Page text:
Hague war crimes ruling threatens to undermine future prosecutions

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Crimes of war atrocities, genocide, slaughter of innocent civilians (under the euphemism of ‘collateral damage’).  Undoubtedly barbaric actions that need to be punished.  The irony though is that it’s the ‘victor’ who determines the crime.  Does the unjustifiable killing of hundreds of thousands of civilains in Iraq and Afghanistan not count?

Mens Rea

Two small words in your ear:
Mens Rea.

Intent.
How do you prove intent?
The chillingly cold intent to kill.
You can show the way,
the how, the when, the where, the who
of those who actually do the act.
But for the puppet-masters shielded in the back,
how do you prove the intent to kill,
the slaughter of innocent civilians at will,
the planned commitment of genocide
when butchering commanders know they can hide
behind two small words:
Mens Rea.

They appear to divide international law
in the calumny of crimes of war.
Now you must be indubitably sure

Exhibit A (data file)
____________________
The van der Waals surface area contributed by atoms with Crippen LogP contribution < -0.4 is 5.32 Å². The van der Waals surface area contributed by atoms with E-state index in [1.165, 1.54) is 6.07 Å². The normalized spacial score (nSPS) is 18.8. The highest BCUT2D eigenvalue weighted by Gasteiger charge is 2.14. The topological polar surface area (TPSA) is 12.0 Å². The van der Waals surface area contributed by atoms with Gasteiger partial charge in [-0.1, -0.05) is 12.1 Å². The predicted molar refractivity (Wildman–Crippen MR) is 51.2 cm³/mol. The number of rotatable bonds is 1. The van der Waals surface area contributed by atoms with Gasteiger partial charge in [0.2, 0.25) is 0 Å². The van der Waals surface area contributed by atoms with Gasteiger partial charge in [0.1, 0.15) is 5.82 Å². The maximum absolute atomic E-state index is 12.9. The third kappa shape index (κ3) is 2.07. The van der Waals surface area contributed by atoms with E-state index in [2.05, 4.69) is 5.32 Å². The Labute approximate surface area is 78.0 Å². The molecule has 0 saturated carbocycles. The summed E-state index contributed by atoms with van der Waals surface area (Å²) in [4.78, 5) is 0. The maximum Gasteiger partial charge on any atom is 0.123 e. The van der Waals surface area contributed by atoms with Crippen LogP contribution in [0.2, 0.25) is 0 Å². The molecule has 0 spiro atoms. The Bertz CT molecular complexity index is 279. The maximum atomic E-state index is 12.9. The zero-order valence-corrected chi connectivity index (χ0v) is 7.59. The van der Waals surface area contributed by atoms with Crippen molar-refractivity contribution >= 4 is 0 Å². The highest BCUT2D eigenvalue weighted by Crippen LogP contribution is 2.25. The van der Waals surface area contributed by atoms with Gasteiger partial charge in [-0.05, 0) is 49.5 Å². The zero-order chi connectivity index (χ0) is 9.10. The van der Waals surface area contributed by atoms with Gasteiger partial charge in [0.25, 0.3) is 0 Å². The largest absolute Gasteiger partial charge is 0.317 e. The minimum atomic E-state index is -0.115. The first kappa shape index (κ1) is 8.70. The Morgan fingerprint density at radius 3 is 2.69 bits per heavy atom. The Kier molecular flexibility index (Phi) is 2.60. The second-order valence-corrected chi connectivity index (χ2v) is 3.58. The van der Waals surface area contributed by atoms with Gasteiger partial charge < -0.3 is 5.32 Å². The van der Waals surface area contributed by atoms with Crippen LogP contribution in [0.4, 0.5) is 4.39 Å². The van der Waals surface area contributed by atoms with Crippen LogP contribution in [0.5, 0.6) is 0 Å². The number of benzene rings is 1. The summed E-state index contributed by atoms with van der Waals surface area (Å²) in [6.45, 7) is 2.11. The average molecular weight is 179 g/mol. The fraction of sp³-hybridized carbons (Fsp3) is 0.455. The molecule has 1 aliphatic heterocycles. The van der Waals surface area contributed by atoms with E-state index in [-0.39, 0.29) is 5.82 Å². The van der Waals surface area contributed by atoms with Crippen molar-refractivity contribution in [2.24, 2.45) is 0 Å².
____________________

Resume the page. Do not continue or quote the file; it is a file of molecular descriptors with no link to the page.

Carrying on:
that you can prove the causal chain
between the fact of the act
and the intent of the butcher’s brain.
Where Bush and Blair once had to beware,
now they don’t care.
Mens Rea.
Strange that it rhymes with urea.

 

14th August 2013 – headline from the Guardian

Notes:  “Hague war crimes ruling threatens to undermine future prosecutions.”  Generals and politicians could evade responsibility for war crimes in future because of a ruling requiring proof that they “specifically directed” atrocities, say some international lawyers and senior judges.  A series of acquittals by the international criminal tribunal for the former Yugoslavia (ICTY)have created a novel judicial precedent that human rights groups fear will make it difficult to deliver justice in the wake of massacres.  Three senior Serbian generals or police officers have been cleared of all charges in recent months. The judgments relate to charges of “aiding and abetting” war crimes levelled against those who were not on the ground when civilians were systematically targeted and murdered by paramilitary or specialist forces.  The issue of their complicity revolves around legal interpretations of what constitutes mens rea, or intent, and how far “specific direction” must be proved to find a defendant guilty.  The dispute has touched off a debate within the international law community that has global political implications. Accusations that the US and Israeli governments applied improper pressure on the tribunal to ensure military commanders could never be convicted of war crimes are among allegations in circulation. Other commentators have dismissed such fears as conspiracy-mongering.

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